The savviest companies are absorbing those truths and searching for fresh innovations to inject newness into their selling strategy. For the Melissa brand, that meant linking up with New York-based tech startup firm M-ND (pronounced like “mind”), which helps to optimize social networking.
Last month, Melissa installed two of M-ND’s displays in its Miami and Orlando stores. The interactive touchscreen devices serve as both a marketing tool — by presenting the brand’s look book and product info — and a social-engagement opportunity.
According to Barbara Suen, VP of sales and business development at M-ND, customers who visit the stores are encouraged to take photos of themselves in Melissa products and then post the images online, with the hashtag #MelissashoesUSA. Using the displays, shoppers can then print the photos as well as access rewards such as instant discounts.
“We put together a special program based on the client’s objectives, in order to draw traffic,” Suen said of the platform, which has a base cost of $1,000 per month, plus customizations and add-ons, such as content and programming.
Since installing the technology, Melissa has identified several benefits to its business.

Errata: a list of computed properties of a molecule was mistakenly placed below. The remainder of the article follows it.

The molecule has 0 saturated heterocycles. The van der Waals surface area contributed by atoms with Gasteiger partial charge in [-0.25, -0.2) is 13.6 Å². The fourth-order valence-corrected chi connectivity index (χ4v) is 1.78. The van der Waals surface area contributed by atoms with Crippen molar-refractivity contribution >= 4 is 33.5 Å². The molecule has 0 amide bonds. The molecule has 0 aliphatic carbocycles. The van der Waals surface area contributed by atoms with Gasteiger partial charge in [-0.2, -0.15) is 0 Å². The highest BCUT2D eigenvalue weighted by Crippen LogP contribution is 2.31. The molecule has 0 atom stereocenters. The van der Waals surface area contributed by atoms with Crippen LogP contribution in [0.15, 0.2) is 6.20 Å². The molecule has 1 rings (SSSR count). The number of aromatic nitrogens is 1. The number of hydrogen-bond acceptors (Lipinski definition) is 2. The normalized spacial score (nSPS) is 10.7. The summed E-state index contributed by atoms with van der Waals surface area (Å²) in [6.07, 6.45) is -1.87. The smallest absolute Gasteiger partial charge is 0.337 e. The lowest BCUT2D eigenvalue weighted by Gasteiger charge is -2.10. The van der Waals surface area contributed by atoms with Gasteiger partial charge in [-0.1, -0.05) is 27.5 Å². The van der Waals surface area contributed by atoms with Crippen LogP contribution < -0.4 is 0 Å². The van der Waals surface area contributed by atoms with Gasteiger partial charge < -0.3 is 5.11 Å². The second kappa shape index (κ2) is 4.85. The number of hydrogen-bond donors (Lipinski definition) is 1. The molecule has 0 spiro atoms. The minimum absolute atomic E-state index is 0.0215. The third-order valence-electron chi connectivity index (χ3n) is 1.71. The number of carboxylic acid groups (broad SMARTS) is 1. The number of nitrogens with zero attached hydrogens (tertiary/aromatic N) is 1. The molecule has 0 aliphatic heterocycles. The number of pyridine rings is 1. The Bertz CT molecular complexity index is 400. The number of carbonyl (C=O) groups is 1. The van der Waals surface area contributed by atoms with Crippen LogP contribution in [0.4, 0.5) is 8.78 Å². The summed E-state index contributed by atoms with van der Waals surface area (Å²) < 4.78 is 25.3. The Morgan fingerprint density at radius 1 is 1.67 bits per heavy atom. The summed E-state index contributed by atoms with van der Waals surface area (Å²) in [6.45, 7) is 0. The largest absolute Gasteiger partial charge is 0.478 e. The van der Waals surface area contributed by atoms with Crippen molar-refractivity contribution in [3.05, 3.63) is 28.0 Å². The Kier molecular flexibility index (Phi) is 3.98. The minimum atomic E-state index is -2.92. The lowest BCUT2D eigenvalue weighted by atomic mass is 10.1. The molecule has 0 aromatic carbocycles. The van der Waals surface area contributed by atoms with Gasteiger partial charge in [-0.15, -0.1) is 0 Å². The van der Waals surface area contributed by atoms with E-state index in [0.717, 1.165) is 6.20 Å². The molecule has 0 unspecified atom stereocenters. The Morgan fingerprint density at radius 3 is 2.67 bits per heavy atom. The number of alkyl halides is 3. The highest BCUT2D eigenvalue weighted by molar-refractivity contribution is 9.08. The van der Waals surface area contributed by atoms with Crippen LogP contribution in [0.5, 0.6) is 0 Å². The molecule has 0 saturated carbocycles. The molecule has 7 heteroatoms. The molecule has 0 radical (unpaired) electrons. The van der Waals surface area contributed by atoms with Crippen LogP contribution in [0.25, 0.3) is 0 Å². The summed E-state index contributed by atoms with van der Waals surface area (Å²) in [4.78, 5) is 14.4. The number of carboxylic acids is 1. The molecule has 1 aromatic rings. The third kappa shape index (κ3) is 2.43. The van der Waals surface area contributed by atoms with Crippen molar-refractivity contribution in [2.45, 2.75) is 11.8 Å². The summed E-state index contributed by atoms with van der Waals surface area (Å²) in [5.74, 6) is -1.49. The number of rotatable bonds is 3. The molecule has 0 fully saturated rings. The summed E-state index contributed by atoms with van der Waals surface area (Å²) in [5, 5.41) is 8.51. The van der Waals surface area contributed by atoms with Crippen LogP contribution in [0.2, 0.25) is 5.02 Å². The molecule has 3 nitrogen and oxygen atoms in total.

“What M-ND helps us with is to continue the engagement with the customer,” said Michele Levy, the U.S. CEO of Melissa. “Before, she would buy her shoes and we may or may not capture her email at checkout — and often just her ‘junk email’ account — and then we would lose her.” Now, customers are connecting to Melissa through its social platforms: “She’s having a more in-depth conversation with the brand.”
Levy also noted that the displays are boosting Melissa’s marketing impressions through access to both customers and their followers. She estimated that each store could reach as many as 60,000 people in a week. In addition, the kiosks identify valuable influencers. “We connected with one client, and she happens to have about 25,000 followers,” said Levy. “I didn’t know her before, but now we do — and she knows us.”
While the M-ND devices at the Melissa stores do not have e-commerce capabilities, they are facilitating sales. Levy pointed out that about 50 transactions originated from one machine in a single weekend.
As Suen explained, “Sales associates have told us that the devices are incentivizing and rewarding customers who make purchases.”
Looking ahead, Levy said Melissa would continue to use the kiosks at those two locations, while it analyzes the data and looks for areas for improvement. “There’s no doubt it pays off, but I want to see exactly what my return on investment is,” said the CEO.